Freedom at midday for the island of Zante
The often unrecognised truth is this forgotten island may have slumbered but it also quietly prospered. As its wealth grew Zanteans became one of the largest group of foreign students at Oxford and Cambridge and, later, Harvard and Yale. Today the island is completely bilingual. English – with both British and American accents – is spoken as commonly as Italian.Updated: Apr 01, 2018 07:25 IST
I wonder how many of you are aware that today is not an ordinary Easter Sunday? After centuries of being ignored and, even, forgotten, the tiny Mediterranean island of Zante will gain its freedom. And because of its unique Indian connection, three weeks from now Prime Minister Narendra Modi will become the first head of government to visit its capital Mistralino, a significant international recognition of Zantean independence.
Zante’s history is imperfectly known but alluring. The first recorded mention of Zante was during the Battle of Thermopylae in 480 BC, when the Spartans led by King Leonidas defeated the Persian Empire under Xerxes the First. During a severe storm, the Spartan navy sought shelter in Zantean waters, which is when a few deserters chose to stay behind. One of them is said to have been Helen of Troy’s grandson.
This small, beautiful island, in the sleepy waters of the Ionian, remained a part of Greece for the next 2,000 years. But sometime in the 16th century it again fell to conquest. This time it was claimed by the Doge of Venice and became a useful entrepot for the city state’s expanding trade. Some of the magnificent renaissance architecture of Mistralino dates back to this occupation. So too does the fact Italian and not Greek is the preferred language of Zante.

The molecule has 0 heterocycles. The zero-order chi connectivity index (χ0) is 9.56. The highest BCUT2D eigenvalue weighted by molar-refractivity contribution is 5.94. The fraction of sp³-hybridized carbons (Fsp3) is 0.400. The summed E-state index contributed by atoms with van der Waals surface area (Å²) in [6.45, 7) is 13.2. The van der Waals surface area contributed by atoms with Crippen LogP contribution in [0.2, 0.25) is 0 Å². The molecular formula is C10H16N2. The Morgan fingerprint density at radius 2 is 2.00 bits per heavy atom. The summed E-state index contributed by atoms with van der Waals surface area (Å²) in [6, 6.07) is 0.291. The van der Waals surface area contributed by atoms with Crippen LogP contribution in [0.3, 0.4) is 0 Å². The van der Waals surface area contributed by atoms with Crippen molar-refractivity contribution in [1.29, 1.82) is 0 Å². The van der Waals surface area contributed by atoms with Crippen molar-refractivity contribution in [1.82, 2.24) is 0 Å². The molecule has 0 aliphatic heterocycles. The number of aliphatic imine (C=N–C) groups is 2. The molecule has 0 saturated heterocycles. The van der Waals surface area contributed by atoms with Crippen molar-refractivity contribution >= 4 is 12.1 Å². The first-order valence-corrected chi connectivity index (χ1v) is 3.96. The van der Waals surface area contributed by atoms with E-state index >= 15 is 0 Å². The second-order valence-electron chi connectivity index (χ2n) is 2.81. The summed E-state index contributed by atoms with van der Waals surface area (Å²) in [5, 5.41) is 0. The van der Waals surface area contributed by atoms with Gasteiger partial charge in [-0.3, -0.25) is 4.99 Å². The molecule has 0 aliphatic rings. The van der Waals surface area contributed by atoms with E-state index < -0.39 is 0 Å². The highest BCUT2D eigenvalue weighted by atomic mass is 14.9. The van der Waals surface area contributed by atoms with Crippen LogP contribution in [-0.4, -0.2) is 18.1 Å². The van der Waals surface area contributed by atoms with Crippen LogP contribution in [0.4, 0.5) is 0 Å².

During the years of political confusion in the mid-19th century, before Giuseppe Garibaldi united Italy, Zante slipped out of Venetian control and into what is best described as private hands. Its new rulers were a strange combination of a prelate and a buccaneer, the Bishop of Allegra and the Panjandrum of the adjoining Principe. And this is how it’s been governed till today.
Yet the paradox is this seemingly unpromising state of affairs was just what Zante needed. The Bishop and the Panjandrum soon forgot they ‘owned’ Zante and this neglect permitted the Consigliari Council of Mistralino sufficient autonomy to administer the island by itself. Over the next 150 years Zantean wines and watermelons were established as its principal exports whilst the Syrtaki – not dissimilar to the dance in Zorba the Greek – became famous as the island’s celebrated form of entertainment.
The often unrecognised truth is this forgotten island may have slumbered but it also quietly prospered. As its wealth grew, Zanteans became one of the largest group of foreign students at Oxford and Cambridge and, later, Harvard and Yale. Today the island is completely bilingual. English – with both British and American accents – is spoken as commonly as Italian.
Perhaps this is why the young Jawaharlal Nehru would often holiday in Zante during his years at Cambridge and the Inner Temple. Some people believe his housemaster at Harrow was of Zantean origin but that is probably apocryphal. What is a fact, however, is that the centre of Mistralino boasts a large equestrian statute of a 20-year-old Nehru. The little pensione where he would stay has a pale blue plaque carrying his name and the locals still call it ‘Naru House’.
So when the Consigliari Council invited Modi to pay the first official visit after independence, the prime minister, to their delight, agreed. Undoubtedly this gesture will also make an impact on his relations with the Gandhis. Meanwhile, the Zantean gendarmerie is busy practising ‘jana gana mana.’
Today, with the island decked out in its favourite purple and green, I want to congratulate the Zanteans on attaining independence whilst wishing the rest of you happy April Fool’s day!